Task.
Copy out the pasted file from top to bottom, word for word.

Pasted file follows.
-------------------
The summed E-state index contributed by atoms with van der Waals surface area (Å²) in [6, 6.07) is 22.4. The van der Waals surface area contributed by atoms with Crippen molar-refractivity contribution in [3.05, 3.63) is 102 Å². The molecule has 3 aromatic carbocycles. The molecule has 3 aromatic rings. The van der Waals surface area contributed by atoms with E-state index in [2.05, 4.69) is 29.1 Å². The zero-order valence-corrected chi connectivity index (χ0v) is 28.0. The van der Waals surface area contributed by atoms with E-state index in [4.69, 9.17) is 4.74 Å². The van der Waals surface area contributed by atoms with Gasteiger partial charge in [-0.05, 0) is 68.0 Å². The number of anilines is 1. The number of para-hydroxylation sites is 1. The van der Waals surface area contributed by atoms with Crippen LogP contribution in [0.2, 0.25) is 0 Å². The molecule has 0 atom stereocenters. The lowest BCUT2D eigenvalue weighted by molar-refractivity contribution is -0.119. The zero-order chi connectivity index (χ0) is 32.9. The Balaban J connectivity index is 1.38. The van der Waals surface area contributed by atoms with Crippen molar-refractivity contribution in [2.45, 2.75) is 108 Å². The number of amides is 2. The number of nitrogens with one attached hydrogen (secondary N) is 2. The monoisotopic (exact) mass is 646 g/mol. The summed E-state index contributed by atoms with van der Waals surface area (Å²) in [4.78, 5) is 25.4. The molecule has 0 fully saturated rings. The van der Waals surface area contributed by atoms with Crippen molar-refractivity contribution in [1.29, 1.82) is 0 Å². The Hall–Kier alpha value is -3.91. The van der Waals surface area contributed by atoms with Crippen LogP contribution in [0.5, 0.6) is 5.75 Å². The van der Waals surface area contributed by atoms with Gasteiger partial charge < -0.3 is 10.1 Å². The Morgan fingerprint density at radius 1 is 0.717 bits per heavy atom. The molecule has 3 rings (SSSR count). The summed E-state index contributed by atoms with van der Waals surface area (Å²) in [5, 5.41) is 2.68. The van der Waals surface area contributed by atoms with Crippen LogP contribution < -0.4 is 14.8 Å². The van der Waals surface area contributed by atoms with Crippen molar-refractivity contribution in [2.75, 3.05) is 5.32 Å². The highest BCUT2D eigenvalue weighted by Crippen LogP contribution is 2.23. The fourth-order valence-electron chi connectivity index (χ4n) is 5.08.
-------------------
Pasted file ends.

The summed E-state index contributed by atoms with van der Waals surface area (Å²) in [6, 6.07) is 22.4. The van der Waals surface area contributed by atoms with Crippen molar-refractivity contribution in [3.05, 3.63) is 102 Å². The molecule has 3 aromatic carbocycles. The molecule has 3 aromatic rings. The van der Waals surface area contributed by atoms with E-state index in [2.05, 4.69) is 29.1 Å². The zero-order valence-corrected chi connectivity index (χ0v) is 28.0. The van der Waals surface area contributed by atoms with E-state index in [4.69, 9.17) is 4.74 Å². The van der Waals surface area contributed by atoms with Gasteiger partial charge in [-0.05, 0) is 68.0 Å². The number of anilines is 1. The number of para-hydroxylation sites is 1. The van der Waals surface area contributed by atoms with Crippen LogP contribution in [0.2, 0.25) is 0 Å². The molecule has 0 atom stereocenters. The lowest BCUT2D eigenvalue weighted by molar-refractivity contribution is -0.119. The zero-order chi connectivity index (χ0) is 32.9. The Balaban J connectivity index is 1.38. The van der Waals surface area contributed by atoms with Crippen molar-refractivity contribution in [2.45, 2.75) is 108 Å². The number of amides is 2. The number of nitrogens with one attached hydrogen (secondary N) is 2. The monoisotopic (exact) mass is 646 g/mol. The summed E-state index contributed by atoms with van der Waals surface area (Å²) in [4.78, 5) is 25.4. The molecule has 0 fully saturated rings. The van der Waals surface area contributed by atoms with Crippen molar-refractivity contribution in [1.29, 1.82) is 0 Å². The Hall–Kier alpha value is -3.91. The van der Waals surface area contributed by atoms with Crippen LogP contribution in [0.5, 0.6) is 5.75 Å². The van der Waals surface area contributed by atoms with Gasteiger partial charge < -0.3 is 10.1 Å². The Morgan fingerprint density at radius 1 is 0.717 bits per heavy atom. The molecule has 3 rings (SSSR count). The summed E-state index contributed by atoms with van der Waals surface area (Å²) in [5, 5.41) is 2.68. The van der Waals surface area contributed by atoms with Crippen LogP contribution < -0.4 is 14.8 Å². The van der Waals surface area contributed by atoms with Crippen molar-refractivity contribution in [2.75, 3.05) is 5.32 Å². The highest BCUT2D eigenvalue weighted by Crippen LogP contribution is 2.23. The fourth-order valence-electron chi connectivity index (χ4n) is 5.08.